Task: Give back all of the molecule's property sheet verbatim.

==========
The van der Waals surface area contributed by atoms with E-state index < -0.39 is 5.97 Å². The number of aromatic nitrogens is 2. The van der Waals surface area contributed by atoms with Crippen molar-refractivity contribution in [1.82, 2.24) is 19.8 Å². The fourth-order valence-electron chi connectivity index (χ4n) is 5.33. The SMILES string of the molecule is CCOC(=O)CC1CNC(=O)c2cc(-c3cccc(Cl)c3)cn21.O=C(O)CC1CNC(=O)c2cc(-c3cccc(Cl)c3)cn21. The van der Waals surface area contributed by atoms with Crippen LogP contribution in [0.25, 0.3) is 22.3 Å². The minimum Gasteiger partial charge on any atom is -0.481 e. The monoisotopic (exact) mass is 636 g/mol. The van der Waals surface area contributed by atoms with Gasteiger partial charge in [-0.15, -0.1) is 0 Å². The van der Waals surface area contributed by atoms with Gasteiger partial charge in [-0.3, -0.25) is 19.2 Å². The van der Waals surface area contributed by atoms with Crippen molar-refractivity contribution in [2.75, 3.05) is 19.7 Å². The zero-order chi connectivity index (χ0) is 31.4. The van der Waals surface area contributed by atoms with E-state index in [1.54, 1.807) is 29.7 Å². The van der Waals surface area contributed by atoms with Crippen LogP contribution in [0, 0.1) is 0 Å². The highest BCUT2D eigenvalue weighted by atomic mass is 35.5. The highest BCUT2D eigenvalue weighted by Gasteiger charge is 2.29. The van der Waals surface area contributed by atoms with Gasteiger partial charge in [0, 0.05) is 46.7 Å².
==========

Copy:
The van der Waals surface area contributed by atoms with E-state index < -0.39 is 5.97 Å². The number of aromatic nitrogens is 2. The van der Waals surface area contributed by atoms with Crippen molar-refractivity contribution in [1.82, 2.24) is 19.8 Å². The fourth-order valence-electron chi connectivity index (χ4n) is 5.33. The SMILES string of the molecule is CCOC(=O)CC1CNC(=O)c2cc(-c3cccc(Cl)c3)cn21.O=C(O)CC1CNC(=O)c2cc(-c3cccc(Cl)c3)cn21. The van der Waals surface area contributed by atoms with Crippen LogP contribution in [0.25, 0.3) is 22.3 Å². The minimum Gasteiger partial charge on any atom is -0.481 e. The monoisotopic (exact) mass is 636 g/mol. The van der Waals surface area contributed by atoms with Gasteiger partial charge in [-0.15, -0.1) is 0 Å². The van der Waals surface area contributed by atoms with Gasteiger partial charge in [-0.3, -0.25) is 19.2 Å². The van der Waals surface area contributed by atoms with Crippen molar-refractivity contribution in [2.75, 3.05) is 19.7 Å². The zero-order chi connectivity index (χ0) is 31.4. The van der Waals surface area contributed by atoms with E-state index in [1.54, 1.807) is 29.7 Å². The van der Waals surface area contributed by atoms with Crippen LogP contribution in [0, 0.1) is 0 Å². The highest BCUT2D eigenvalue weighted by atomic mass is 35.5. The highest BCUT2D eigenvalue weighted by Gasteiger charge is 2.29. The van der Waals surface area contributed by atoms with Gasteiger partial charge in [0, 0.05) is 46.7 Å².